Tuesday, May 19, 2015

What I Read in November Part IV . . .

What I Read in November Part IV . . .

Death in the Stocks (Inspector Hannasyde, #1)Death in the Stocks by Georgette Heyer -- Historical Mystery

Arnold Vereker, a wealthy businessman, is found dead in the stocks in the village of Ashleigh Green, his weekend getaway, and no one much cares. His much younger half-sister Antonia, is the chief suspect, having spent the night alone in her brother's house unexpectedly and she was engaged to Arnold's employee, Rudolph Mesurier, whom Arnold loathed. If Tony didn't do it, surely her brother Kenneth, an eccentric artist did it. He claims he doesn't care about the money except that he's hard up right now. He just wants to go on being a bohemian artist and marry his fiance, Violet Williams. The rest of the family all hate Violet for being a gold digger. Tony's cousin Giles Carrington acts as solicitor and friend to his eccentric cousins and right hand man to the baffled Inspector Hannasyde who is on the case. When an unexpected person shows, another suspect is added to the growing list. Arnold was clearly murdered for his money but which one of them did it?

The mystery in this novel is engaging. The mystery is not as obvious as her Regency mystery type plots. I was certain I knew who the murderer was right away and then there were so many red herrings that I only figured it out just before the characters did. It came as a bit of a surprise but the clues were there. I had a hard time putting the book down but managed to make it last two nights. I enjoyed all the twists and turns but this is a very intellectual story and there isn't a lot of action. It's not a traditional murder mystery in that sense.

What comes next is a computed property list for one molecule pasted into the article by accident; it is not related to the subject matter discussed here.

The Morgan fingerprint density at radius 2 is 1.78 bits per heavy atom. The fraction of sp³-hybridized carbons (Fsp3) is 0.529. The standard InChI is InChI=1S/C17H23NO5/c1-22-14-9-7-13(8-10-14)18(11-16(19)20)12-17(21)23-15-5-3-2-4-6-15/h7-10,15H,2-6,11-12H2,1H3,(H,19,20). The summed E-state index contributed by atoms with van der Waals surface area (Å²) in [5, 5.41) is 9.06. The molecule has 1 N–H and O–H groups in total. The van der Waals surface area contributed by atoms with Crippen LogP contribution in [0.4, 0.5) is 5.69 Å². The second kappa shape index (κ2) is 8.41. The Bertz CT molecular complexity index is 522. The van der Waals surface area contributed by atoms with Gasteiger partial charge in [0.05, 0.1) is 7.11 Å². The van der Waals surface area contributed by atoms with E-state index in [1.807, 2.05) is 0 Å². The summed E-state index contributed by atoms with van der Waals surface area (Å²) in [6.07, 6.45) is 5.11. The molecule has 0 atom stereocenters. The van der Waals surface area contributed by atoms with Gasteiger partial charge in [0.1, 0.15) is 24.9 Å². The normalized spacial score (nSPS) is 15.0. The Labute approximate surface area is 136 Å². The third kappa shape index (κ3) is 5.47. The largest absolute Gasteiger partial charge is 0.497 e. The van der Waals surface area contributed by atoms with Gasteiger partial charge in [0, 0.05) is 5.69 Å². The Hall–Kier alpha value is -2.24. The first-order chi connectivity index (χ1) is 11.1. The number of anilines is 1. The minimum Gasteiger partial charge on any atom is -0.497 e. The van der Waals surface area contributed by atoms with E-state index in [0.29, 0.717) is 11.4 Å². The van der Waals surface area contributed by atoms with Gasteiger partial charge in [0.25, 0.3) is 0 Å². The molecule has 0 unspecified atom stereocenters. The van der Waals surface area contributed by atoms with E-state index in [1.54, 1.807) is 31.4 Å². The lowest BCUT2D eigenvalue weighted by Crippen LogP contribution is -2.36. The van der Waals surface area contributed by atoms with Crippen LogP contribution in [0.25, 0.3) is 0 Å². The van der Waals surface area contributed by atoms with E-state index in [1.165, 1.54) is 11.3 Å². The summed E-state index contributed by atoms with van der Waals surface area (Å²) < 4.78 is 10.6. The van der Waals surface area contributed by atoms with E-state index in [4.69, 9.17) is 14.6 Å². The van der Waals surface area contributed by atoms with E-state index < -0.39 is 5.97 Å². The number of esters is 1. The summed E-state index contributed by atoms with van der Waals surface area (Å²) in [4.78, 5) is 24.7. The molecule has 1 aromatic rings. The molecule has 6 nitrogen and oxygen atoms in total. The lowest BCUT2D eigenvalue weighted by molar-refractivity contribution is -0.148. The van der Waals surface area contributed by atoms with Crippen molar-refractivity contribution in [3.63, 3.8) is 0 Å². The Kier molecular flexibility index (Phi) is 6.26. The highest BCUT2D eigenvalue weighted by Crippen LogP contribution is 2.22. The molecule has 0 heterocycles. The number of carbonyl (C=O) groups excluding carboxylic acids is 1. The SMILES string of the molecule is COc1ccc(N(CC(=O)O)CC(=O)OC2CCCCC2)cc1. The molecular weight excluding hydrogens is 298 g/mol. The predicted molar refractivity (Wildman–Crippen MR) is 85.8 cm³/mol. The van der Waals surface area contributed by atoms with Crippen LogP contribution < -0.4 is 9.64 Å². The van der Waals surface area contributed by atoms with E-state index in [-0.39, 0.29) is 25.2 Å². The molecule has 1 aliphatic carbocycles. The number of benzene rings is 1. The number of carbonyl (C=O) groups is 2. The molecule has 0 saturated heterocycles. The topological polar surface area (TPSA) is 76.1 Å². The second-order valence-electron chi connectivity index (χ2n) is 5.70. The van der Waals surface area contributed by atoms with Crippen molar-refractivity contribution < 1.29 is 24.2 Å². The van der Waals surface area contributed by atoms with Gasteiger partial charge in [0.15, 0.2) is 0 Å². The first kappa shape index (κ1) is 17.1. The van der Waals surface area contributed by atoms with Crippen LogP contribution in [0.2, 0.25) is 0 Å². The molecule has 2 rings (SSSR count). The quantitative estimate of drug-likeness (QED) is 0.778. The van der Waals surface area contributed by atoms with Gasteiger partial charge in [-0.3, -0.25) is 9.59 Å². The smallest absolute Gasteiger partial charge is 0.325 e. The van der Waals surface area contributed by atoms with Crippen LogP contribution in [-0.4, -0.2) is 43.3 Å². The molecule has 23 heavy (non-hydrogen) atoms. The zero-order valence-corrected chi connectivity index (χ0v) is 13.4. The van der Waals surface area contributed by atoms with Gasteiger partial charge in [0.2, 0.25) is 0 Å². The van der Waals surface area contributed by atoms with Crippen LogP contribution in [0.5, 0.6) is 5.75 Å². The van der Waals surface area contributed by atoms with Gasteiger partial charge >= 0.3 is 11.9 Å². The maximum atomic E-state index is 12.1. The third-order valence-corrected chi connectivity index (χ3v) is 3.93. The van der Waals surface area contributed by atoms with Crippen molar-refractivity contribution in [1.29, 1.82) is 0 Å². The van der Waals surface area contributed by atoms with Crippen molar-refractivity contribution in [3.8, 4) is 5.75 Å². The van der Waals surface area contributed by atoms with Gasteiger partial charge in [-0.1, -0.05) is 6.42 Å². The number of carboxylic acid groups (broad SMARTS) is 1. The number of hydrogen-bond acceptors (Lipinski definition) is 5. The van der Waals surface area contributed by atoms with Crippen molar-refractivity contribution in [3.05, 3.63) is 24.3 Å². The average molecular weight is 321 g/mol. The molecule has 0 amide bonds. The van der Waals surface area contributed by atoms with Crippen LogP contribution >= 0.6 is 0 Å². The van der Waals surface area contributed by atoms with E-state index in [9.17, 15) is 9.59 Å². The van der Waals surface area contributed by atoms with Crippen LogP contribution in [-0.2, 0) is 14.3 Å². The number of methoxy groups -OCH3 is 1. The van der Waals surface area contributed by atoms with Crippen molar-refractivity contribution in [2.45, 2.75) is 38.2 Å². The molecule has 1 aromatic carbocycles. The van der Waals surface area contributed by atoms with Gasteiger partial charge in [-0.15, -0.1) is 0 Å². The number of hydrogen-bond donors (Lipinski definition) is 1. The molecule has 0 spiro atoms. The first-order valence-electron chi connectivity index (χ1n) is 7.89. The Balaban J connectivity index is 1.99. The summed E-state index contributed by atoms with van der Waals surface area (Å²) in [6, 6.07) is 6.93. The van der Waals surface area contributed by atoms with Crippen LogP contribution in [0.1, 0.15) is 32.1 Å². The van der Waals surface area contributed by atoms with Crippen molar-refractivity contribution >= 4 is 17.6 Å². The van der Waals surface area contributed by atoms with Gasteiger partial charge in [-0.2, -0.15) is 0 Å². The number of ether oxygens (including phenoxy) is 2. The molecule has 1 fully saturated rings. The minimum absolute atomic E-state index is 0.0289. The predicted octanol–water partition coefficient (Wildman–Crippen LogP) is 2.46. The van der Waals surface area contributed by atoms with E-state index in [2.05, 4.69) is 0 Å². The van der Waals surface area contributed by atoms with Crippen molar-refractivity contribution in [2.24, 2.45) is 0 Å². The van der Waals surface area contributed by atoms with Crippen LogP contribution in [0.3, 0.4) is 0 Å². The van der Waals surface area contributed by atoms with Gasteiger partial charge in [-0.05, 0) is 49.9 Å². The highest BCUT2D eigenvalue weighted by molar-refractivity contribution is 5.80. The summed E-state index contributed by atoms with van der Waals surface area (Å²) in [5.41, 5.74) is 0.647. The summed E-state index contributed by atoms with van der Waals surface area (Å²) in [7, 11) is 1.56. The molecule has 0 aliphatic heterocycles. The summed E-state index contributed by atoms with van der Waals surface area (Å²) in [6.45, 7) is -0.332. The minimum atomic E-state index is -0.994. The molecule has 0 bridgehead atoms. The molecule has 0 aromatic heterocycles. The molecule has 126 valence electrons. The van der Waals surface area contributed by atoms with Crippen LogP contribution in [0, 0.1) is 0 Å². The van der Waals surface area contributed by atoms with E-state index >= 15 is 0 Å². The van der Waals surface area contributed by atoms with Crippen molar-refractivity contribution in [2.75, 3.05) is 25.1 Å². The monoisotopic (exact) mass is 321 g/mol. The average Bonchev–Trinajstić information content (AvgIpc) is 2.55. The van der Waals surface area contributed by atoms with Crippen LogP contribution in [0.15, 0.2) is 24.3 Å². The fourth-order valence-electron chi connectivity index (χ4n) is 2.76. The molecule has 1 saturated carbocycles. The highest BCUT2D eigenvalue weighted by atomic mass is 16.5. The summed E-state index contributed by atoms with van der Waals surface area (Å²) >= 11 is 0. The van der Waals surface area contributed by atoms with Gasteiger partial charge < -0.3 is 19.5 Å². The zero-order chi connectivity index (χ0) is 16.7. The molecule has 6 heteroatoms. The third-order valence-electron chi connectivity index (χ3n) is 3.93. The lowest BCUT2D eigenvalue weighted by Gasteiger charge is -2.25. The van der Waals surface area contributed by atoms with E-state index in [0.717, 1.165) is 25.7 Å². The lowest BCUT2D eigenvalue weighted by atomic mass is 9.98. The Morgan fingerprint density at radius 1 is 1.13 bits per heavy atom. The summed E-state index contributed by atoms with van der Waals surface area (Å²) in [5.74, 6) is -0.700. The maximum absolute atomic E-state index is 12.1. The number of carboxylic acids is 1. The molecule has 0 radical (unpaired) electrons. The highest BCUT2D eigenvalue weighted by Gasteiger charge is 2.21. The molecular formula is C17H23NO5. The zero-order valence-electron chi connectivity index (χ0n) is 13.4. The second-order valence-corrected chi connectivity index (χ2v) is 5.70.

The writing style isn't bad but not as lively as her Regency novels. She inserts some period slang that is just as archaic as her Regency slang but readers familiar with the time period will recognize some of the words. (My favorite is "pimple"). I had no idea there were so many different ways of saying drunk in the 1930s. The contemporary 1930s setting is very much in evidence in this novel. It's a good thing they aren't American subject to Prohibition or the story would be a lot different and lose some of the color that makes it good.

The characters are unlikeable at first but they grow on you. Heyer seemed to have a set of stock characters to populate her mysteries and this unloving family is no different from the rest but they're a bit more eccentric and likeable once you get to know them. I did like Tony, being a fellow dog lover, I think we would get along. She's a bit impetuous but she's young. I liked her story though it seemed a little out of place. Her fiance Rudolph is not as likeable. He's weak and cowardly. He's hiding secrets but it quick to spill when confronted and is the most bizarre person of that sort I've ever encountered. Kenneth, Tony's brother, is the least likeable of the bunch. He's supposed to be an eccentric artist but I would label him as mad. He's temperamental and has really bad taste in art and women. His fiance Violet seems like a do-gooder but she has hidden depths that her fiance can not see. The other characters think she's a gold digger and that may be, but she's also struggling to get by during the Great Depression and she is engaged to Kenneth, who is not wealthy. I did really like the surprise character (who wasn't much of a surprise to the reader). He/She was charming and added some humor to the story. Giles is a good man but a little on the boring side. He doesn't have a larger-than-life personality like his cousins but I liked him.

This is the first of the Inspector Hannasyde mysteries and Inspector Hemingway makes an appearance too. Hannasyde didn't strike me as very bright but he has a wry sense of humor.

I liked this mystery the best of the three Heyer mysteries I've read but it doesn't compare with her Regency novels.

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